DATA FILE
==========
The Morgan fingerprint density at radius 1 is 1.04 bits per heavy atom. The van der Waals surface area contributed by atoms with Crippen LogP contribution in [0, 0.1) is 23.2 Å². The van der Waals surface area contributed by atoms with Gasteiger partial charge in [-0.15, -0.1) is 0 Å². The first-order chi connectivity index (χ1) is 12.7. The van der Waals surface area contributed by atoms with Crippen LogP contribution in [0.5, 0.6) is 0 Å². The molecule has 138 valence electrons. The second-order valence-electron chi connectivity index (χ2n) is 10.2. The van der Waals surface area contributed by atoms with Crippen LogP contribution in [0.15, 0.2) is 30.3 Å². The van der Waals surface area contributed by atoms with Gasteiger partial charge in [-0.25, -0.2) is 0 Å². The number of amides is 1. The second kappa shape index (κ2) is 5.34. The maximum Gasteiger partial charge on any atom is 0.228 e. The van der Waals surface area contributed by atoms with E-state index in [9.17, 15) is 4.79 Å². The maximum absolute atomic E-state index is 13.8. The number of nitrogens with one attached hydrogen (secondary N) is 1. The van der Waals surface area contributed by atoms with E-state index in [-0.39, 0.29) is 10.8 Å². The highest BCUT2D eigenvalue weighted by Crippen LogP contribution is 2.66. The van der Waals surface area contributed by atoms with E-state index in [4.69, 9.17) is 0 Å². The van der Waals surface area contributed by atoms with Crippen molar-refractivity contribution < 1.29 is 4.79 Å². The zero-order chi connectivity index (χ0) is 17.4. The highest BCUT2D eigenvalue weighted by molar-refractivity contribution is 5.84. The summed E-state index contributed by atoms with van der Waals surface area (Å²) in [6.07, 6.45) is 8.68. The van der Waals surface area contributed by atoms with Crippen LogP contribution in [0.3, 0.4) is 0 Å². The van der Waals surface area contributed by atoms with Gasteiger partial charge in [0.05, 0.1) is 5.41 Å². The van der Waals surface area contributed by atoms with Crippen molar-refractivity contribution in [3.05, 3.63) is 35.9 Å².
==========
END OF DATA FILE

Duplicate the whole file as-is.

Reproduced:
The Morgan fingerprint density at radius 1 is 1.04 bits per heavy atom. The van der Waals surface area contributed by atoms with Crippen LogP contribution in [0, 0.1) is 23.2 Å². The van der Waals surface area contributed by atoms with Gasteiger partial charge in [-0.15, -0.1) is 0 Å². The first-order chi connectivity index (χ1) is 12.7. The van der Waals surface area contributed by atoms with Crippen LogP contribution in [0.5, 0.6) is 0 Å². The molecule has 138 valence electrons. The second-order valence-electron chi connectivity index (χ2n) is 10.2. The van der Waals surface area contributed by atoms with Crippen LogP contribution in [0.15, 0.2) is 30.3 Å². The van der Waals surface area contributed by atoms with Gasteiger partial charge in [-0.25, -0.2) is 0 Å². The number of amides is 1. The second kappa shape index (κ2) is 5.34. The maximum Gasteiger partial charge on any atom is 0.228 e. The van der Waals surface area contributed by atoms with E-state index in [9.17, 15) is 4.79 Å². The maximum absolute atomic E-state index is 13.8. The number of nitrogens with one attached hydrogen (secondary N) is 1. The van der Waals surface area contributed by atoms with E-state index in [-0.39, 0.29) is 10.8 Å². The highest BCUT2D eigenvalue weighted by Crippen LogP contribution is 2.66. The van der Waals surface area contributed by atoms with E-state index in [4.69, 9.17) is 0 Å². The van der Waals surface area contributed by atoms with Crippen molar-refractivity contribution < 1.29 is 4.79 Å². The zero-order chi connectivity index (χ0) is 17.4. The highest BCUT2D eigenvalue weighted by molar-refractivity contribution is 5.84. The summed E-state index contributed by atoms with van der Waals surface area (Å²) in [6.07, 6.45) is 8.68. The van der Waals surface area contributed by atoms with Crippen LogP contribution in [0.3, 0.4) is 0 Å². The van der Waals surface area contributed by atoms with Gasteiger partial charge in [0.05, 0.1) is 5.41 Å². The van der Waals surface area contributed by atoms with Crippen molar-refractivity contribution in [3.05, 3.63) is 35.9 Å².